Away from the twist, Tyler himself is a bit bland. He’s instantly likable but that’s purely down to Clem Fandango himself, Shazad Latif. The writers give him the stereotypical dreams of wanting a place by the beach, to retire and catch fish and other sickeningly generic things. On this rewatch I picked up on more subtleties in Latif’s acting now that I knew for definite that he was Klingon. Just the way he eats in early episodes and casually bangs his fists on the table. In episode 6 Lorca even says to him “you fight like a Klingon”.

         Simpler times

The Tyler ‘reveal’ would probably have worked better if the writers, let alone the audience, knew exactly what had happened to him. It seems like every writer has their own explanation and every time they try and explain it, it gets more confusing. I think it’s pretty clear that the writers just don’t know the specifics, with the details getting lost in the troubled and manic production. So, has Tyler got a human body implanted with Voq’s brain, bones and organs? Why not just transfer the brain? Or is it Voq’s body redesigned to look like Tyler? It’s baffling how convoluted it became when we’ve already encountered a Klingon that was changed to look human in a TOS episode. There they simply explain the whole thing in just a couple of lines. I know they want to portray Tyler as a complete mix of human and Klingon to show his struggle but we still needed a clear answer.

The best thing to come out of the Voq twist is Burnham’s immediate response to it. We are meant to think that this has pushed her past her breaking point and that she embraces her darker side with the help of the Mirror Universe when she beams Tyler into space to die. But then it’s revealed that this was just a way for her to get the information she has to Saru who picks up Tyler, beaming him aboard the Discovery, with the information hidden on his person. It’s probably the most clever and unexpected twist in the season, thinking she’d been corrupted by the Terrans, only to reveal the opposite and that her humanity has survived. Tyler is Burnham’s only solace in the Mirror Universe and then realising that her closest enemy is disguised as her only friend makes the reveal in that moment impactful and thematically resonant, but stretching the twist out so long for one good moment wasn’t worth it overall.

The show even makes the afterlife depressing

When it comes to Star Trek, I’m like a Vulcan. I want everything to be logical. At a push I’m like Spock in The Motion Picture who starts off cold and calculating and ends up… well, still cold and calculating but with a wider perspective on the scientific wonders of the universe. I abhor spirituality in Star Trek unless it’s like the Bajoran stuff in Deep Space Nine which also has a scientific answer. This all leads to the ‘mushroom heaven’ being my least favourite part of the season. So Stamets, who is in a coma from a Spore Drive overload, can visit some sort of afterlife and speak to his dead lover? Bullshit. What’s the explanation? Earlier in the season there’s a line which states that fungi can“link life with death”. I flat out hate it. Could the whole thing be a dream? No, because Stamets finds out information inside the mushroom afterlife that he didn’t know before, not just from Mirror Stamets (which makes sense) but also from Culber (which doesn’t). The network could be a dimension that ties together all other dimensions like The Dark Tower but that doesn’t explain how Culber can be there after his death. It makes me worried for season 2 because Culber is supposed to return and I don’t know what kind of spiritual hocus pocus they are going to use to justify it. I like the character but the writers now have to stand by their stupid mistake of killing him off.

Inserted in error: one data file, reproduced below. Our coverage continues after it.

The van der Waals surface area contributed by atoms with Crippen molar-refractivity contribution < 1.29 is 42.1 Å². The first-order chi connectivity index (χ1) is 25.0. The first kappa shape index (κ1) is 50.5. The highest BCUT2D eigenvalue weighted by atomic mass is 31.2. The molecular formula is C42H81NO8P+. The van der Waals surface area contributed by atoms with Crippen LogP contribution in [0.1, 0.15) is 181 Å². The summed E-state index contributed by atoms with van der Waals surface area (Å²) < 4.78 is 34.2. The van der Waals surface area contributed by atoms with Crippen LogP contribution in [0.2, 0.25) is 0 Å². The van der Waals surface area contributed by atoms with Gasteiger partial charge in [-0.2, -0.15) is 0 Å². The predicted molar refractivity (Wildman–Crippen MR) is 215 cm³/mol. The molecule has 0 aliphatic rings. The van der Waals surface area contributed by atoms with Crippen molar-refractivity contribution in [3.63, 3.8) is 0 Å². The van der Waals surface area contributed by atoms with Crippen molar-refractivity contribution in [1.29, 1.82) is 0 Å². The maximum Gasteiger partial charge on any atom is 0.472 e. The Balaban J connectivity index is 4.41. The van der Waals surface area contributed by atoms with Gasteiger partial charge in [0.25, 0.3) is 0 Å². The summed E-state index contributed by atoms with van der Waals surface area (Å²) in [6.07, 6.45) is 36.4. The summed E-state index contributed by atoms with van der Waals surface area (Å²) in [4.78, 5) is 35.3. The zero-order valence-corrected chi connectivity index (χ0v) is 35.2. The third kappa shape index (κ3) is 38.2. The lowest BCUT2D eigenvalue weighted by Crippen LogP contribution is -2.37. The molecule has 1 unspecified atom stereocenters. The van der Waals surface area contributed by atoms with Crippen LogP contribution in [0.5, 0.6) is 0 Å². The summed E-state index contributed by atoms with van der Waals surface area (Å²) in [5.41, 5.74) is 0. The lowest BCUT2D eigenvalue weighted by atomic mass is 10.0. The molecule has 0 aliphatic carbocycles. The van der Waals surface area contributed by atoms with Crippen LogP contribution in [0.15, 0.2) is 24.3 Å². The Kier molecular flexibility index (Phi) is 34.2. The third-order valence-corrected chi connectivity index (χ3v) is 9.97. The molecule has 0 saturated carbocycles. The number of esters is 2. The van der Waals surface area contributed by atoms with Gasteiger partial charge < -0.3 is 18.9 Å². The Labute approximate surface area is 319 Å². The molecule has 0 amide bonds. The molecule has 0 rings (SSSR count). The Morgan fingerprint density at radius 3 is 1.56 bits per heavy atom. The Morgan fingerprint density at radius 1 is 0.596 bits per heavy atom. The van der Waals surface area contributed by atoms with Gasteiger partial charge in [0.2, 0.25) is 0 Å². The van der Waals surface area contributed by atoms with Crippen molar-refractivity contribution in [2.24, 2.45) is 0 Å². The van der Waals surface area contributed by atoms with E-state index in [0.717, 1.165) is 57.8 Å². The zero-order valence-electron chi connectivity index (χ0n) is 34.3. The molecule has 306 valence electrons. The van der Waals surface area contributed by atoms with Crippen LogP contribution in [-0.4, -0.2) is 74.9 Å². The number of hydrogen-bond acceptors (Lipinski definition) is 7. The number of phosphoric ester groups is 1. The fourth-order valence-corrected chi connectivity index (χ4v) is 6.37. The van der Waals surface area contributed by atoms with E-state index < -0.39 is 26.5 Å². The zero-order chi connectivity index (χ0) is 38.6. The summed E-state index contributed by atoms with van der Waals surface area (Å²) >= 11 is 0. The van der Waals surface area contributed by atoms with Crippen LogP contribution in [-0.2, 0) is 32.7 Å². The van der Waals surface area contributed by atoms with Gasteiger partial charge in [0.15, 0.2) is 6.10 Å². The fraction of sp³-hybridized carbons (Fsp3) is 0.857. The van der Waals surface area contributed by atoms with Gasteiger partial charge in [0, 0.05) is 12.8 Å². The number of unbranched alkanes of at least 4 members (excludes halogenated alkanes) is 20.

The twists just keep coming in the Mirror Universe with Lorca finally being revealed to have been from the Mirror Universe all along (and evil, but that goes with the territory). The reveal is a pretty good moment even though, once again, we’d all seen it coming for weeks. Jason Issacs is one of my favourite actors in the show and with the truth out there he can finally be unrestrained, giving a great performance. He’s a fun villain and after the turn happens you can still buy that he’s the same character as before. Lorca was a constant bright spot during this past rewatch and, while I’m not sure if it’d make sense, I’d be up for Prime Lorca turning up alive and commanding the Discovery in season 3.

In a way the Lorca reveal is similar to the Voq reveal in that it seems like the writers did the whole story simply for the moment of the twist and weren’t sure what to do with the characters afterwards. Lorca’s year-long plan finally comes to a head with him gathering his supporters in the Imperial Flagship and the final part of his master-plan is… just standing at one end of a corridor while the Emperor stands at the other end and just shoot at each other for a bit. And if that doesn’t work then how about a big swordfight?! The final Mirror Universe episode is big and loud, full of action and while lacking any intelligence is pretty entertaining, I admit. Because of Burnham’s intervention, Lorca loses and dies with a sword to the chest and a big ball of mycelium to everywhere else. He does succeed however in destabilising Emperor Georgiou’s reign and Burnham makes the call to save her former captain’s evil counterpart by bringing her to the Prime Universe. I didn’t buy this first time round but on rewatch I’ve grown to like it. Burnham having to stop a coup against Georgiou is a nice counterpoint to her attempting one in the opening episode.